Odin's most famous adventures in Norse mythology

Warrior Viking in full arms with axe and shield on dark background
Odin had a never-ending quest for knowledge during his life, which led to him losing one of his eyes. | Image: Shutterstock.com

When it comes to Norse mythology, Odin is widely considered to be the main man. Known as the ‘Allfather’ (father of all the gods), he’s the chief deity of the Æsir family of gods that reside in Asgard. Known for his immense wisdom and knowledge, Odin is married to the goddess Frigg and is often depicted as a bearded, cloak-wearing old man with one eye. Although his hammer-wielding son Thor is more often thought of as a god of war, Odin is very much associated with conflict, battles, and victory.

He rides around the nine realms on an eight-legged horse called Sleipnir, accompanied by two wolves and two ravens, whilst wielding Gungnir, his long spear. That might all sound rather fantastical, but the legend of Odin has a very real presence in our modern world since one of the days of the week is named after him. He was known as ‘Wōden’ in Old English and ‘Wednesday’ comes from the word ‘Wōdnesdæg’ (day of Wōden).

Although our knowledge of Norse mythology is patchy and incomplete, two 13th century Icelandic writings known as the Prose Edda and Poetic Edda help to paint our most thorough picture of the Norse gods. Along with Thor and the mischievous god Loki, Odin is present in many of the myths documented in those ancient manuscripts.

Here is a selection of his most famous adventures in Norse mythology.


Since Odin is the Allfather, you’d be forgiven for thinking he was the first of the Norse gods to appear on the scene. In actual fact, the creation of the universe in Norse mythology has a rather violent beginning and while he does play a significant role, Odin is definitely not the first character in the story.

Norse cosmology is made up of nine realms and, according to legend, they surround and spread out from the Yggdrasil, a sacred cosmic tree at the centre of the universe. The Yggdrasil grew from the void of Ginnungagap, which is enclosed on one side by the fiery Muspelheim and the other side by the frosty Niflheim.

The flames of Muspelheim melted the ice of Niflheim leading to the creation of two entities known as Ymir the giant and Audhumla the cow. These creatures triggered a series of events that saw the birth of Odin and his brothers, Vili and Ve. The trio killed Ymir and his various entrails were spread out to create the Norse universe.

Odin and his brothers weren’t done there. They then set about creating the first humans from two pieces of wood. Odin infused the wood with the breath of life and spirit, while his brothers gave them blood and senses. The godly gifts allowed the two pieces of wood to turn into the world’s first man and woman – Ask and Embla. The pair were then given the realm of Midgard to propagate the human race.

Odin's search for wisdom

Throughout the Norse myths, Odin is on a constant search for wisdom. His desire to improve his abilities takes him on adventures across the nine realms. It's this thirst for knowledge and the willingness to pay any price for its acquisition that lost Odin one of his eyes.

Odin travelled to the Well of Mimir amongst the roots of the sacred tree Yggdrasil. Dwelling there was Mimir, whose cosmic knowledge was even greater than Odin’s. Odin realised Mimir achieved his powers by drinking the waters of the well and so asked him if he too could take a sip. Mimir agreed but only if Odin sacrificed one of his eyes. Thirsty for the powers that the well possessed, Odin agreed, gouged out an eye, and tossed it into the well before enjoying a drink from its waters.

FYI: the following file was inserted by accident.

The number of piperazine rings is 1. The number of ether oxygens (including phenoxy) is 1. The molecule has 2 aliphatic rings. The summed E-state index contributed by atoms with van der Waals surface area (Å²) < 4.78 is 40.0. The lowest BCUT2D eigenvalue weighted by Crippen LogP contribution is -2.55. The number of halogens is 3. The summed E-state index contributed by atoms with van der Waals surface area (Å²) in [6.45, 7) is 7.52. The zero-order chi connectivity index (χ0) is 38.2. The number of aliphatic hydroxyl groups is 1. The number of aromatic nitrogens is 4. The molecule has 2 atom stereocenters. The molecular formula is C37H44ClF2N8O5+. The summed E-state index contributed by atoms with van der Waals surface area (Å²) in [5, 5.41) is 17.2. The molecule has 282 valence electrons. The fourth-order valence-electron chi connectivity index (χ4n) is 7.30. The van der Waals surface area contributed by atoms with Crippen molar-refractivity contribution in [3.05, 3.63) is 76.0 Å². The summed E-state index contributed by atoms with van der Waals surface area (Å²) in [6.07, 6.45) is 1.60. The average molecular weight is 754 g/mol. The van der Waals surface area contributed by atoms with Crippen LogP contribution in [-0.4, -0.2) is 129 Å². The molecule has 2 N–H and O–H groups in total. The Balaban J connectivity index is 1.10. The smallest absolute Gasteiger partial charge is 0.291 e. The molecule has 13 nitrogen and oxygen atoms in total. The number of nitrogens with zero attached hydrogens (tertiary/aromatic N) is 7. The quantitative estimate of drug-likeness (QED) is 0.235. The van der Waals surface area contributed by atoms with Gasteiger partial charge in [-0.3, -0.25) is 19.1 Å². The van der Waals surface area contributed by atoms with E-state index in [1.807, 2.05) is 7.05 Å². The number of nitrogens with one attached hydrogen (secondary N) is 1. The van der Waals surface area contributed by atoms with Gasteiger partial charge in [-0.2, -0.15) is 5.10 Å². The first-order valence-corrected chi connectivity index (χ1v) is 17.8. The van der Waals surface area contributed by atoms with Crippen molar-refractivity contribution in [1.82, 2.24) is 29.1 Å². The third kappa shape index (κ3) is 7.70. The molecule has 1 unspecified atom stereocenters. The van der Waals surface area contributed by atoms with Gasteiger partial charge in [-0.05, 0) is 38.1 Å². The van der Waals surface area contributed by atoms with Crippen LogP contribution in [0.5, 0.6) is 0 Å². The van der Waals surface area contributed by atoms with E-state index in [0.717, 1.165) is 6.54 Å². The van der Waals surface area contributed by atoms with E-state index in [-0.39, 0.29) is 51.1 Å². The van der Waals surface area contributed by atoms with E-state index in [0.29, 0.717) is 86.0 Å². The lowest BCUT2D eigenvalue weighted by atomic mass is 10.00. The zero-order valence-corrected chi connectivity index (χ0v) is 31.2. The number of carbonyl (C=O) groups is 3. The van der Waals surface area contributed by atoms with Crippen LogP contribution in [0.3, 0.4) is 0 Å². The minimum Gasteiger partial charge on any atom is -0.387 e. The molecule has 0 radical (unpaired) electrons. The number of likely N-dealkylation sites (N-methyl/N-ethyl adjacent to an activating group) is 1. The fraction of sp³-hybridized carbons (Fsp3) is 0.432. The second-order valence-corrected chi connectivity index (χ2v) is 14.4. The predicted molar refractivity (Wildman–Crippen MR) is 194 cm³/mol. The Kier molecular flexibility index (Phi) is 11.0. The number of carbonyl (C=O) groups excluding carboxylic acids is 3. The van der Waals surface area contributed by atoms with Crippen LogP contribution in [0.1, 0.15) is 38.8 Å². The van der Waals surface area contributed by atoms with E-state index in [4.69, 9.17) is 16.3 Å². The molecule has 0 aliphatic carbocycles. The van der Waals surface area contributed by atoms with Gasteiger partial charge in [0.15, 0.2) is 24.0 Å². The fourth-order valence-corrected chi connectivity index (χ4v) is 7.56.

Later on, Mimir was taken hostage by a pantheon of gods known as the Vanir – enemies of the Æsir. Mimir was decapitated and his head sent to Odin. Understanding the value of the wisdom locked in Mimir’s head, Odin embalmed it with herbs and magically empowered it with the ability to talk. The head of Mimir became a valuable asset for Odin who consulted it in times of need.

In another myth, Odin hung himself for nine days from a branch of the Yggdrasil to gain the secrets of some ancient runes. Another story tells of his theft of the mead of the skalds (poets), bestowing upon him exemplary poetic abilities.

The Wild Hunt

Odin’s connection with war in Norse mythology sees him as the leader of the Wild Hunt – an army of the dead who ride across dark stormy skies, especially in winter. Riding at the front of the hoard atop his trusty steed, Odin leads the group of ghostly creatures across the night’s sky. Compiled of a variety of animals and deities, the motley crew strikes fear into those on the ground.

Witnessing a Wild Hunt often foretells a catastrophe, such as a plague or war, and can even lead to the death of those that witness it. As the Hunt passes over, people are abducted to the underworld or taken to far-flung places and left for dead. Sometimes the spirits of those sleeping are taken from their bodies and thrust into the charge of the Wild Hunt, joining the ghostly riders as they cross the winter skies.

Odin’s Valhalla and Ragnarök

Odin rules over the giant ‘hall of the slain’ known as Valhalla, welcoming half of those who die in battle and feasting with them in the great hall. The other half goes to the heavenly meadow of Fólkvangr, ruled over by the Vanir goddess Freya.

During the events of Ragnarök - the battle at the end of the world in Norse mythology which sees the Æsir gods pitted against a multitude of beasts and creatures – Odin leads his army of deceased warriors into battle. However, during the epic fight, Odin is consumed by the gigantic wolf known as Fenrir, bringing an end to the father of all the gods.

For more articles about the history and culture of the Vikings, check out our Viking history hub.